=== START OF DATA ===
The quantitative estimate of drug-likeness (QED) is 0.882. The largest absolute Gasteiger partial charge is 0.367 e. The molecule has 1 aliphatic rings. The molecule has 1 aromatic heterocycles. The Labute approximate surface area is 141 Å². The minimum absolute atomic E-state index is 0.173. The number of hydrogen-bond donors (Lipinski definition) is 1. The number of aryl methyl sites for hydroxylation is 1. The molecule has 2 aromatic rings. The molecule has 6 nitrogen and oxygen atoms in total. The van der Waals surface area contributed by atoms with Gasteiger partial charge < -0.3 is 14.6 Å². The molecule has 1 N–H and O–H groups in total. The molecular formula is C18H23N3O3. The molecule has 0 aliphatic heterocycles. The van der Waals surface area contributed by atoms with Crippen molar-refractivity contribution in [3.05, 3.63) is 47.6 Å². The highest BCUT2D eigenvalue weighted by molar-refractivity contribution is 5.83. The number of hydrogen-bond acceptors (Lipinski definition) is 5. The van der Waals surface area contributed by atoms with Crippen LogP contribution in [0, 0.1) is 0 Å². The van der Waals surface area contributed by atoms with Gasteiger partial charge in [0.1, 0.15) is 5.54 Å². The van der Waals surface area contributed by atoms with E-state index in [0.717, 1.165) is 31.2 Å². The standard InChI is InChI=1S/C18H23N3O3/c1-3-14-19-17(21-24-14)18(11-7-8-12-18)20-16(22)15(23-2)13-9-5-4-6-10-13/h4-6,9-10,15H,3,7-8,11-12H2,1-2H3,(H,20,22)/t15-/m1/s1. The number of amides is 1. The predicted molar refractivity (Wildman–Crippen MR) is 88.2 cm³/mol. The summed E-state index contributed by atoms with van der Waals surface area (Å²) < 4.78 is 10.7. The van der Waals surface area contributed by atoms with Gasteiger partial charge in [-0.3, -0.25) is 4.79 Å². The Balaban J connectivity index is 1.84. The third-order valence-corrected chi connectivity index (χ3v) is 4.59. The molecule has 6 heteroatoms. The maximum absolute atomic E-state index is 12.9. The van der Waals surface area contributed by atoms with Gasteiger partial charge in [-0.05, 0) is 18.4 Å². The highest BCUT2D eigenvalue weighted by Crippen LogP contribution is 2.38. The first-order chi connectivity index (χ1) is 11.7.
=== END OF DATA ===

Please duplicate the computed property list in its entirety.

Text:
The quantitative estimate of drug-likeness (QED) is 0.882. The largest absolute Gasteiger partial charge is 0.367 e. The molecule has 1 aliphatic rings. The molecule has 1 aromatic heterocycles. The Labute approximate surface area is 141 Å². The minimum absolute atomic E-state index is 0.173. The number of hydrogen-bond donors (Lipinski definition) is 1. The number of aryl methyl sites for hydroxylation is 1. The molecule has 2 aromatic rings. The molecule has 6 nitrogen and oxygen atoms in total. The van der Waals surface area contributed by atoms with Gasteiger partial charge < -0.3 is 14.6 Å². The molecule has 1 N–H and O–H groups in total. The molecular formula is C18H23N3O3. The molecule has 0 aliphatic heterocycles. The van der Waals surface area contributed by atoms with Crippen molar-refractivity contribution in [3.05, 3.63) is 47.6 Å². The highest BCUT2D eigenvalue weighted by molar-refractivity contribution is 5.83. The number of hydrogen-bond acceptors (Lipinski definition) is 5. The van der Waals surface area contributed by atoms with Crippen LogP contribution in [0, 0.1) is 0 Å². The van der Waals surface area contributed by atoms with Gasteiger partial charge in [0.1, 0.15) is 5.54 Å². The van der Waals surface area contributed by atoms with E-state index in [0.717, 1.165) is 31.2 Å². The standard InChI is InChI=1S/C18H23N3O3/c1-3-14-19-17(21-24-14)18(11-7-8-12-18)20-16(22)15(23-2)13-9-5-4-6-10-13/h4-6,9-10,15H,3,7-8,11-12H2,1-2H3,(H,20,22)/t15-/m1/s1. The number of amides is 1. The predicted molar refractivity (Wildman–Crippen MR) is 88.2 cm³/mol. The summed E-state index contributed by atoms with van der Waals surface area (Å²) < 4.78 is 10.7. The van der Waals surface area contributed by atoms with Gasteiger partial charge in [-0.3, -0.25) is 4.79 Å². The Balaban J connectivity index is 1.84. The third-order valence-corrected chi connectivity index (χ3v) is 4.59. The molecule has 6 heteroatoms. The maximum absolute atomic E-state index is 12.9. The van der Waals surface area contributed by atoms with Gasteiger partial charge in [-0.05, 0) is 18.4 Å². The highest BCUT2D eigenvalue weighted by Crippen LogP contribution is 2.38. The first-order chi connectivity index (χ1) is 11.7.